Republicans Get Even Weirder

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We have a shiny new offer on the table from the supercommittee Republicans:

Under the proposal, Republicans would agree to limit certain itemized tax deductions in return for a permanent reduction in marginal tax rates. This would not just extend the 2001 and 2003 tax cuts, but reduce the rates that apply to each additional dollar of a taxpayer’s income.

In other words, its net effect would be to lower tax rates on the rich and, almost certainly, reduce revenue and make the deficit worse. In return for this, Democrats would get — what? Bigger spending cuts to make up for handing over more money to the rich?

It’s easy to be snarky about this, but seriously: what’s the deal here? Republicans can’t possibly think this would be a more attractive deal than simply doing nothing, can they? So what is this? Evidence of a Michael Corleone-style of negotiation? Plain ignorance of what their own plan would mean? Open contempt for Democrats? A rational belief that Democrats are terrible negotiators and might buy their plan out of desperation?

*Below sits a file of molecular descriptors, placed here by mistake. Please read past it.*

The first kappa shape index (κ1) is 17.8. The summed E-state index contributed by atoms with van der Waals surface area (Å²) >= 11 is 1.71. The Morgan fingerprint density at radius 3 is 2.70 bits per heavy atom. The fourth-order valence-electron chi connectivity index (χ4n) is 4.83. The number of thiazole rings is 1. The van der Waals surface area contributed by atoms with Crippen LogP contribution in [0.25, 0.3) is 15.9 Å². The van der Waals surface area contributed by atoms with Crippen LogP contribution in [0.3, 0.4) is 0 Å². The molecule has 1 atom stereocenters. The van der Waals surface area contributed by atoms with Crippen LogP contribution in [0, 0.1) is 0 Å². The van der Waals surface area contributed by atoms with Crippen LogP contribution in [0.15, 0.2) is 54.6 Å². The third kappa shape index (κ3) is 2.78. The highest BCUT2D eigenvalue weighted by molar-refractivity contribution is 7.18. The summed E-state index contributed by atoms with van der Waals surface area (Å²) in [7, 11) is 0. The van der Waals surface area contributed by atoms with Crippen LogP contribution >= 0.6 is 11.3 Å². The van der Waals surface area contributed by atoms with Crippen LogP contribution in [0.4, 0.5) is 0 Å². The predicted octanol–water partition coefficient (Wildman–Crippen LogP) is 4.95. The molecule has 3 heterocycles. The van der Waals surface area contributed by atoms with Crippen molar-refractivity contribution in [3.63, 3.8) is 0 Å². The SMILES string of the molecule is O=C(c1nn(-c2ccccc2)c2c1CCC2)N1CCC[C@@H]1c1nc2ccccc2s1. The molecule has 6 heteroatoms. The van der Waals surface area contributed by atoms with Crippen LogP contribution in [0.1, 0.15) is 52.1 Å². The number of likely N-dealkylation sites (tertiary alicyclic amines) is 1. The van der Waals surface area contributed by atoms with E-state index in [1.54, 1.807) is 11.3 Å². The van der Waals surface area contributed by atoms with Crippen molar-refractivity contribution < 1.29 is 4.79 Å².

What’s going on here?

DOES IT FEEL LIKE POLITICS IS AT A BREAKING POINT?

Headshot of Editor in Chief of Mother Jones, Clara Jeffery

It sure feels that way to me, and here at Mother Jones, we’ve been thinking a lot about what journalism needs to do differently, and how we can have the biggest impact.

We kept coming back to one word: corruption. Democracy and the rule of law being undermined by those with wealth and power for their own gain. So we're launching an ambitious Mother Jones Corruption Project to do deep, time-intensive reporting on systemic corruption, and asking the MoJo community to help crowdfund it.

We aim to hire, build a team, and give them the time and space needed to understand how we got here and how we might get out. We want to dig into the forces and decisions that have allowed massive conflicts of interest, influence peddling, and win-at-all-costs politics to flourish.

It's unlike anything we've done, and we have seed funding to get started, but we're looking to raise $500,000 from readers by July when we'll be making key budgeting decisions—and the more resources we have by then, the deeper we can dig. If our plan sounds good to you, please help kickstart it with a tax-deductible donation today.

Thanks for reading—whether or not you can pitch in today, or ever, I'm glad you're with us.

Signed by Clara Jeffery

Clara Jeffery, Editor-in-Chief

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